SPSM experts chat about how the rise in digital communications using emojis, GIFs, and memes have impacted, or will impact best practice standards for digital crisis communications. Join us Sunday, 1/29/17, 9pCT
2016 saw a dramatic rise in use of emojis, memes, GIFs and other rich digital communication in our every day interactions. Social media platforms heavily used by the general public (such as Facebook) added features to expand the search-ability and easy use of “stickers,” emojis, GIFs and other images to quickly and visually communicate complex thoughts and feelings with others.
These digital features are increasingly included in apps most people use to do basic things, such as text messaging (which is a common way of communicating, and which is one means for seeking out crisis services). Additionally, early analysis of text language suggest that frequency of emoji use might be one digital signal related to mood and mental health.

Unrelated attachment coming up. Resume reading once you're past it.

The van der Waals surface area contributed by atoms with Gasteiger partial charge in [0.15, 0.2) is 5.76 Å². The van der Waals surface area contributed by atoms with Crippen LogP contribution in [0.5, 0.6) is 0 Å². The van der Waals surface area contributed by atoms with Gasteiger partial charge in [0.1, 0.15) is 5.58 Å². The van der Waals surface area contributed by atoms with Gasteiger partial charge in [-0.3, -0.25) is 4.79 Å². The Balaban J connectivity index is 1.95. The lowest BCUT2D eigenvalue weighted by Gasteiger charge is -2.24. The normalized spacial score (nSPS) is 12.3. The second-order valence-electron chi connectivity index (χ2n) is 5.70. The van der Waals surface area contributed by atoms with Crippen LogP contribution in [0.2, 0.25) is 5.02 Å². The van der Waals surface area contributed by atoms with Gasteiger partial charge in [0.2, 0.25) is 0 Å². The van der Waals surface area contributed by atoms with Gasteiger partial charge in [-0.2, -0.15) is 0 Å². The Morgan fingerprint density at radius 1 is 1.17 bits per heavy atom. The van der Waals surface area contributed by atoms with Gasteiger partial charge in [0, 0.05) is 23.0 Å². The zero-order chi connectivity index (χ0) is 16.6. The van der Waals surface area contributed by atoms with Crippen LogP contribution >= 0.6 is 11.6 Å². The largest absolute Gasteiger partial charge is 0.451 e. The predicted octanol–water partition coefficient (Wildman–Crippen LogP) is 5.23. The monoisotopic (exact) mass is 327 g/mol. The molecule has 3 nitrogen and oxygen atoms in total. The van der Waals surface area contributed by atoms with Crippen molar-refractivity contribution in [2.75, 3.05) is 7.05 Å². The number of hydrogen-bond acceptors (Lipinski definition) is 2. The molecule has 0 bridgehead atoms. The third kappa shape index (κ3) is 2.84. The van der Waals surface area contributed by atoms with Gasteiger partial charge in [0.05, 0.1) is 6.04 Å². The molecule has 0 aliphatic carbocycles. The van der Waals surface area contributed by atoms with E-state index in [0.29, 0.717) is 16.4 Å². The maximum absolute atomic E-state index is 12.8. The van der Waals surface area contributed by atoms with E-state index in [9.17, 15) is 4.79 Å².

While, in many cases, the present standard in crisis text services is to disable features for rich digital communication on the platform that support that crisis service, is this the best idea, going forward?
If crisis services become embedded in most major social media platforms (a trend that may be coming), and if the trend of digitally rich communication continues, it makes sense to consider early on what should be the best practices are for crisis communications (and suicide prevention messaging).
Watch us stream LIVE here (and contribute your own ideas/thoughts/content on Twitter, using the #SPSM hashtag):